Chewing the fat over new health guidelines

Chewing the fat over new health guidelines

AUSTRALIANS are being urged to choose the right kind of fats, cut down on sugary drinks and avoid adding salt to food, in new national dietary guidelines.

The National Health and Medical Research Guidelines are the most authoritative source of information on nutrition, a reference for health professionals, policymakers and educators and the subject of intense debate and lobbying by the food industry, health campaigners and academics.

Lisa Phillips hold Gemma and Rose, who are three months old.

Lisa Phillips hold Gemma and Rose, who are three months old.

For the latest version, the first update in a decade, researchers reviewed 55,000 pieces of scientific research and modelled about 100 dietary patterns.

Much of the advice is little-changed from the 2003 version, with people encouraged to eat plenty of vegetables and fruit, wholegrain foods and legumes, lean meats and fish and reduced fat dairy products.

But the latest guidelines mark a change of emphasis on fat, with a move away from calls to cut fat intake, and a distinction between foods containing mainly unhealthy saturated fats such as butter and cream and those containing mainly beneficial polyunsaturated and monounsaturated fats such as olive or canola oil, nut butters and pastes and avocados.


The shift was welcomed by the Heart Foundation, which said while it was important for people to reduce their intake of bad fats, they should replace these with good fats.

''People should not cut all fats from their diet,'' foundation chief executive Lyn Roberts said. ''It's good to eat some healthier fats and oils such as canola oil, nuts and fish, as they provide essential nutrients for heart health and protect against disease,'' Dr Roberts said.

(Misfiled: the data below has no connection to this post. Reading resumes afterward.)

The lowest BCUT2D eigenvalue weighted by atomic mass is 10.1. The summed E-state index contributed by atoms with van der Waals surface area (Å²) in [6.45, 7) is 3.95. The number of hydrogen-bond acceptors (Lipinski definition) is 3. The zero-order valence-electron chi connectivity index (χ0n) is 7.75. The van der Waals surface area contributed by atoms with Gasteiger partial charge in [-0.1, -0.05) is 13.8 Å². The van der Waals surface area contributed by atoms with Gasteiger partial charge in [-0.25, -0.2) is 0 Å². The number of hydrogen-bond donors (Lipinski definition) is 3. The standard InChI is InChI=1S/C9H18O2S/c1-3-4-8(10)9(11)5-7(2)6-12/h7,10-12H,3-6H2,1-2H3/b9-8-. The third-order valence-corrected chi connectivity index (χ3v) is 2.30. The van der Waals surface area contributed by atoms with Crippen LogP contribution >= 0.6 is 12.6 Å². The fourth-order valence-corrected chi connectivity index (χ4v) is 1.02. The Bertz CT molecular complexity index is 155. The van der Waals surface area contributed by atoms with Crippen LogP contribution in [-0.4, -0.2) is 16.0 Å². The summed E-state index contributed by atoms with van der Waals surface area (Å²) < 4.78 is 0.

The guidelines take a stronger line on foods containing added sugar. While the 2003 guidelines said people should ''take care to consume only moderate amounts'' of these foods, the new guidelines urge people to ''limit'' their intake of things such as sweetened soft drinks and lollies. Rosemary Stanton, a public health nutritionist who also served on the committee said this had been driven by stronger evidence about the link between sugary drinks and weight gain.

The advice on salt has also been toughened, from ''choose foods low in salt'' to urging people to limit their intake of foods containing added salt, reading labels to choose lower sodium products, and not adding salt in cooking or at the table.

The council says 60 per cent of Australian adults and 25 per cent of children are overweight or obese, and if trends continue, by 2025, 83 per cent of men and 75 per cent of women over the age of 20 will be overweight or obese.

Coburg mother Lisa Phillips welcomed new dietary guidelines that recommend non-breastfeeding mothers be ''respected'' and ''supported'' by health workers in their informed decision not to breastfeed.

Ms Phillips, who gave birth to twins, Gemma and Rose, 13 weeks ago, says the recommendations should help relieve the guilt some new mothers feel.

The first-time mother who is partially breastfeeding her newborns and supplementing their feeds with infant formula says she has felt ''quite guilty'' at times.

''I would like to be breastfeeding exclusively but sometimes you just have to do what is going to be practical and feasible and in our case to make sure our two were getting enough to eat basically.''

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